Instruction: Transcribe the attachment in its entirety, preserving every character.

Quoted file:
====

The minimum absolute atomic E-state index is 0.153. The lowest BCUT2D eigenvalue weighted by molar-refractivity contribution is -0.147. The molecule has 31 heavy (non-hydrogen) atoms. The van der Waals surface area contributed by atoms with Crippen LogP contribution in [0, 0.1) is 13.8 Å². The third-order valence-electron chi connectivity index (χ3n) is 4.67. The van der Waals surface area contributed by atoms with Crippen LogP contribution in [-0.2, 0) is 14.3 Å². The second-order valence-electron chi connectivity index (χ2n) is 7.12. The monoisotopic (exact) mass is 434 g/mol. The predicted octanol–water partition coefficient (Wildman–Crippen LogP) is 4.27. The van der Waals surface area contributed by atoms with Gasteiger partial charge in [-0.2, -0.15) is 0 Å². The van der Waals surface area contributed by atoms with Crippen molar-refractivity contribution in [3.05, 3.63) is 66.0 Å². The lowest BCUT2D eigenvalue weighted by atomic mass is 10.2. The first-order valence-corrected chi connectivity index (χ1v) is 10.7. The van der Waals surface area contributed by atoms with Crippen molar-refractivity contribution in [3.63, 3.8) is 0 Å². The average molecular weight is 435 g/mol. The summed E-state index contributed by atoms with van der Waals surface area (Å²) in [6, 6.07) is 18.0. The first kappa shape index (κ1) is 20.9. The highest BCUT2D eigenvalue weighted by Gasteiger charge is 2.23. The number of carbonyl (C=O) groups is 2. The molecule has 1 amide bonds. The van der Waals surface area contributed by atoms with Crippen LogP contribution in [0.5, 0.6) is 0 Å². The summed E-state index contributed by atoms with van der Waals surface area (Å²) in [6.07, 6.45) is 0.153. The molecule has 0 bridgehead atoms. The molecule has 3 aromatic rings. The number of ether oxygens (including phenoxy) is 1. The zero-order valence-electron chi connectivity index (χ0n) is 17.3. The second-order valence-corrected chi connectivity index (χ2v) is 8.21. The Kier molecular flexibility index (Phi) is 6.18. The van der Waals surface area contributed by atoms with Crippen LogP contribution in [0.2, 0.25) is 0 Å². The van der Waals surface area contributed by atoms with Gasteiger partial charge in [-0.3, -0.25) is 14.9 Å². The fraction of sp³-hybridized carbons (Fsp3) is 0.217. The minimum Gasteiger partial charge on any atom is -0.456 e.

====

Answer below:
The minimum absolute atomic E-state index is 0.153. The lowest BCUT2D eigenvalue weighted by molar-refractivity contribution is -0.147. The molecule has 31 heavy (non-hydrogen) atoms. The van der Waals surface area contributed by atoms with Crippen LogP contribution in [0, 0.1) is 13.8 Å². The third-order valence-electron chi connectivity index (χ3n) is 4.67. The van der Waals surface area contributed by atoms with Crippen LogP contribution in [-0.2, 0) is 14.3 Å². The second-order valence-electron chi connectivity index (χ2n) is 7.12. The monoisotopic (exact) mass is 434 g/mol. The predicted octanol–water partition coefficient (Wildman–Crippen LogP) is 4.27. The van der Waals surface area contributed by atoms with Gasteiger partial charge in [-0.2, -0.15) is 0 Å². The van der Waals surface area contributed by atoms with Crippen molar-refractivity contribution in [3.05, 3.63) is 66.0 Å². The lowest BCUT2D eigenvalue weighted by atomic mass is 10.2. The first-order valence-corrected chi connectivity index (χ1v) is 10.7. The van der Waals surface area contributed by atoms with Crippen molar-refractivity contribution in [3.63, 3.8) is 0 Å². The average molecular weight is 435 g/mol. The summed E-state index contributed by atoms with van der Waals surface area (Å²) in [6, 6.07) is 18.0. The first kappa shape index (κ1) is 20.9. The highest BCUT2D eigenvalue weighted by Gasteiger charge is 2.23. The number of carbonyl (C=O) groups is 2. The molecule has 1 amide bonds. The van der Waals surface area contributed by atoms with Crippen LogP contribution in [0.5, 0.6) is 0 Å². The summed E-state index contributed by atoms with van der Waals surface area (Å²) in [6.07, 6.45) is 0.153. The molecule has 0 bridgehead atoms. The molecule has 3 aromatic rings. The number of ether oxygens (including phenoxy) is 1. The zero-order valence-electron chi connectivity index (χ0n) is 17.3. The second-order valence-corrected chi connectivity index (χ2v) is 8.21. The Kier molecular flexibility index (Phi) is 6.18. The van der Waals surface area contributed by atoms with Crippen LogP contribution in [0.2, 0.25) is 0 Å². The van der Waals surface area contributed by atoms with Gasteiger partial charge in [-0.3, -0.25) is 14.9 Å². The fraction of sp³-hybridized carbons (Fsp3) is 0.217. The minimum Gasteiger partial charge on any atom is -0.456 e.